Road tests. When you hear those two words, you might get all giddy and excited. Track tests mean new sounds and record attempts that can go in two ways, while road tests provide spy shots that reveal too much. They
are were the basis of the automotive world because it’s it was the only way to perfect a car in terms of handling and behavior. The strikethrough in the previous row is there on purpose. It was the only way in the past, but with Porsche Virtual Prototypes springing in action, one has to question the longevity of in-real-life track tests.
Testing a car in real life involves many things, mainly lots of money. In order to test a car on a track or road, the car itself has to exist. Then there’s fuel, tires, parts, transportation, crew and lastly renting the track. Over the years, the only way to do a test is to actually have everything above and drive. But, with the era of technology progressing at an incredible pace, Porsche is able to do all their testing virtually.
At The Heart Of The Porsche Virtual Prototypes
How the system works is simple, but what it can achieve is extraordinary. I would describe the ingenious system as a hyper-realistic game, the real meaning of a simulation. As the name Porsche Virtual Prototypes suggests, the system features a digital version of the vehicles in their development stages. At the moment, Porsche is using the system to perfect the all-electric Cross Turismo and Taycan.
Key features of the virtual development models, such as the chassis, engine, suspension, and electronics, are modeled on a computer and then put through their paces in a virtually created environment. Porsche’s engineers have complete freedom in choosing the conditions in which the tests happen. With the use of complex algorithms, they can run the prototype through an infinite number of artificially created scenarios.
Porsche Virtual Prototypes allow for intense tests in order to find any weak spots before the real prototype is even in existence. So far, the virtual Cross Turismo racked up over 6 million virtual test miles in a very short time. As a result, the level of efficiency and pace of development increases drastically.
The virtual testing system features a couple of beneficial sub-processes, mainly revolving around the electrical system. One of them is called network simulation. It informs engineers about various critical factors. One example is the way the brains of the Cross Turismo handle energy management.
Perfected On The Nordschleife
The other sub-process is the ability to test the development prototype on any track they want. Since Porsche is German and the Nordschleife is the industry standard for track tests, the choice is a no-brainer. Thanks to the advanced characteristics of the Porsche Virtual Prototypes, the engineers managed to test the virtual Cross Turismo on the Green Hell about seven months before the real thing.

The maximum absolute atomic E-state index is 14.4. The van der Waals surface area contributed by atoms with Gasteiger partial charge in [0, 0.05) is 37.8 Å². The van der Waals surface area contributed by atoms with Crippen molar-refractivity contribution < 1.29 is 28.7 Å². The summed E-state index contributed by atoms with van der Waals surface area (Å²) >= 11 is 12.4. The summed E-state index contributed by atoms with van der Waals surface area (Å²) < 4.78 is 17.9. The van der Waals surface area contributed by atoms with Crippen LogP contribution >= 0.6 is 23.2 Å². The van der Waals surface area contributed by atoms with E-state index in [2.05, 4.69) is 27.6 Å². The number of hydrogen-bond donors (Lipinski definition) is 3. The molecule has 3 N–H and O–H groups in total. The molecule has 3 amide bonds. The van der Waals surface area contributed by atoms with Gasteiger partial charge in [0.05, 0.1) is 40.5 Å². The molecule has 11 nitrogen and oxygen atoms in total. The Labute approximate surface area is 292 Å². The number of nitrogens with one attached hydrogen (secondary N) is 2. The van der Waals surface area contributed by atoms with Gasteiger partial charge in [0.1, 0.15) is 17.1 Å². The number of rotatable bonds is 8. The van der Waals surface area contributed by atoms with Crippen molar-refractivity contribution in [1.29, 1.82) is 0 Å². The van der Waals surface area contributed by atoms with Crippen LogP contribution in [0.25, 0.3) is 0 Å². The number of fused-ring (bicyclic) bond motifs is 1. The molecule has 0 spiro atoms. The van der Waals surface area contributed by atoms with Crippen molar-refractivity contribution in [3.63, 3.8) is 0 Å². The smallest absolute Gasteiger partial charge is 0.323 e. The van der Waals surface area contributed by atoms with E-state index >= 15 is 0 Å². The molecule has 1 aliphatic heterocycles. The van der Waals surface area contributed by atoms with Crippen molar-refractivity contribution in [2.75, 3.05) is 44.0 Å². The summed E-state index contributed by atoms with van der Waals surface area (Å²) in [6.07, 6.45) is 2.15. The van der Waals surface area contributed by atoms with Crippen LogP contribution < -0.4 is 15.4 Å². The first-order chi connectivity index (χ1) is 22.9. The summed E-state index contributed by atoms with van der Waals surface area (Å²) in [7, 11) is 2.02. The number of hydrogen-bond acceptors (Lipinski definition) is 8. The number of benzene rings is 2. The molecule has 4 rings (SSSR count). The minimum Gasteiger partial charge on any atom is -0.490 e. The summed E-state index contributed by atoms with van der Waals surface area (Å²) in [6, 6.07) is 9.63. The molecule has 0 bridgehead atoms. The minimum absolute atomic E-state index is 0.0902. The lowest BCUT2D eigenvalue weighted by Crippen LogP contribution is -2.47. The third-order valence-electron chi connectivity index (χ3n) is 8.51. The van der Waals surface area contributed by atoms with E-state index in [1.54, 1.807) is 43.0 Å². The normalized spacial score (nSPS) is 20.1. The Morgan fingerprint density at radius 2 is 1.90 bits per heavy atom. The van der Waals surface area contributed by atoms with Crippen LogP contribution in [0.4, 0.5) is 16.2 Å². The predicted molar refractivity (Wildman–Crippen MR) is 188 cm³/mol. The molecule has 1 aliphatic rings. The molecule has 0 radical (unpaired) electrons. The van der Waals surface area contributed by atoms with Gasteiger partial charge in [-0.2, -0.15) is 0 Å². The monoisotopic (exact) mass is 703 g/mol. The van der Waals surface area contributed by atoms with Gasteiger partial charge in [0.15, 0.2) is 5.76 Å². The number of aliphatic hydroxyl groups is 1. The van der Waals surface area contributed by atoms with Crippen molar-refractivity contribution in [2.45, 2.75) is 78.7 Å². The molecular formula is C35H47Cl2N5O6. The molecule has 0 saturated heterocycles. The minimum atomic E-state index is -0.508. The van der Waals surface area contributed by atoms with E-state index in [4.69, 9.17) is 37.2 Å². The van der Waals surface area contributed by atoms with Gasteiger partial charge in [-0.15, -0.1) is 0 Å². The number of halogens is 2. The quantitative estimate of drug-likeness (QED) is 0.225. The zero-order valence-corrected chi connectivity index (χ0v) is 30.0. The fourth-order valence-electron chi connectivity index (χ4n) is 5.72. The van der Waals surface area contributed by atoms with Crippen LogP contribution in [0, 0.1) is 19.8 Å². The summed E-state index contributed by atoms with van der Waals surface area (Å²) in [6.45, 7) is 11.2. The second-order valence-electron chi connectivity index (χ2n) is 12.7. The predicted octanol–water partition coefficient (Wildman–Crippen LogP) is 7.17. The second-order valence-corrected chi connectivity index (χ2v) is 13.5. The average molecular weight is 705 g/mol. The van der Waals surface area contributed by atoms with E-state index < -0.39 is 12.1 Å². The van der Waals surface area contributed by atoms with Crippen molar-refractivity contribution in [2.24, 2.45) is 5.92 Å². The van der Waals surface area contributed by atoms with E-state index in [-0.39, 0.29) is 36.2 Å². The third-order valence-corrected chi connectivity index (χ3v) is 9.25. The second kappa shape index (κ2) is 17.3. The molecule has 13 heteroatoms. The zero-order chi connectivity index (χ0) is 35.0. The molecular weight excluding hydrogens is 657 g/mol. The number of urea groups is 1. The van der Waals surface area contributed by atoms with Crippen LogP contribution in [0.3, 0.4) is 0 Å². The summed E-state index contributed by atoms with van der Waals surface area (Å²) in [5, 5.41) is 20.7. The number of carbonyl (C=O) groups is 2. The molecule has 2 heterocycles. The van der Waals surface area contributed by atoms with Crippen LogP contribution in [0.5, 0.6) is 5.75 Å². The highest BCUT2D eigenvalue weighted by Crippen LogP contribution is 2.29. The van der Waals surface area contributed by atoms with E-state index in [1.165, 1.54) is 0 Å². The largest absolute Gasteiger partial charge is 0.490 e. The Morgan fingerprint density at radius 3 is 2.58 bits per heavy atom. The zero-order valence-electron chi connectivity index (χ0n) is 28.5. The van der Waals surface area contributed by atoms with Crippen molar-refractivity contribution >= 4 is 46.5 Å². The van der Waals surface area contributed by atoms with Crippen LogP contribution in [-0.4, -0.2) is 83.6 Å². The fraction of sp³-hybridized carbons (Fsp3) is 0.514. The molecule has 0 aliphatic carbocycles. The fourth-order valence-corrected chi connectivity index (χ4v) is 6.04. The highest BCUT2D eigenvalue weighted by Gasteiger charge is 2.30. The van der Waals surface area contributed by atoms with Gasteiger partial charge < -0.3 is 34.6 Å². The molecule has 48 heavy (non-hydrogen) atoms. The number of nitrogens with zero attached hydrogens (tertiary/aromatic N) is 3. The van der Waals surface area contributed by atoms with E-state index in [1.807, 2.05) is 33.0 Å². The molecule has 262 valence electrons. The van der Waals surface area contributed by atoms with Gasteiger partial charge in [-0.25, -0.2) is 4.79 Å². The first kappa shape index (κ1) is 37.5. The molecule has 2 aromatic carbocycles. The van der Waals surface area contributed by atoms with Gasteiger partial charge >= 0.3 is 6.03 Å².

The outcome of the “track test” is nothing to be ashamed of either; a sub-eight minute time. However, the road, although risk-free, was not easy. Just like network simulation, the virtual track test focused on energy management, which is crucial in achieving the time in question. However, I have to wonder if they used a real person for the driving or was it all AI. Seeing that it’s a revolutionary system, the use of an AI along a path wouldn’t surprise me.
A Step In The Right Direction
I see some major benefits in the use of the Porsche Virtual Prototypes. The first one is a bit debatable; price. The system is surely not cheap, but once you have it, you have it at no additional cost. It’s maybe expensive at first, but over the course of the development stage, it’s well worth it financially.
It’s much more eco-friendly then track and road tests. Yes, the Taycan and Cross Turismo may be EVs, but the transport vehicles are probably not. Not to mention the batteries and fossil fuels necessary to charge them. The amount of waste once the prototype life cycle comes to an end is surely not disregardable.
And finally, Dr Robert Meier, the Taycan Complete Vehicle Project Manager, said it better than I can: “As well as being able to simulate individual assemblies and functions, we can also fine-tune the vehicle as a whole at a much earlier stage and in a more precise way. One thing remains clear: every Porsche contains the soul of a sports car, even if it features an electric drive and was developed digitally.”
Will Showrooms Exist?
The Porsche Virtual Prototypes may resemble a hyper-realistic game, but it’s the future of development and surely a thing of dreams for small manufacturers. I’m also pretty sure that virtual brochures will become a thing.
I’m a bit against the digitalization trend, but with the Earth in the state it is, this is more than welcome. I just hope that it won’t lead to an influx of models every couple of months on a general level…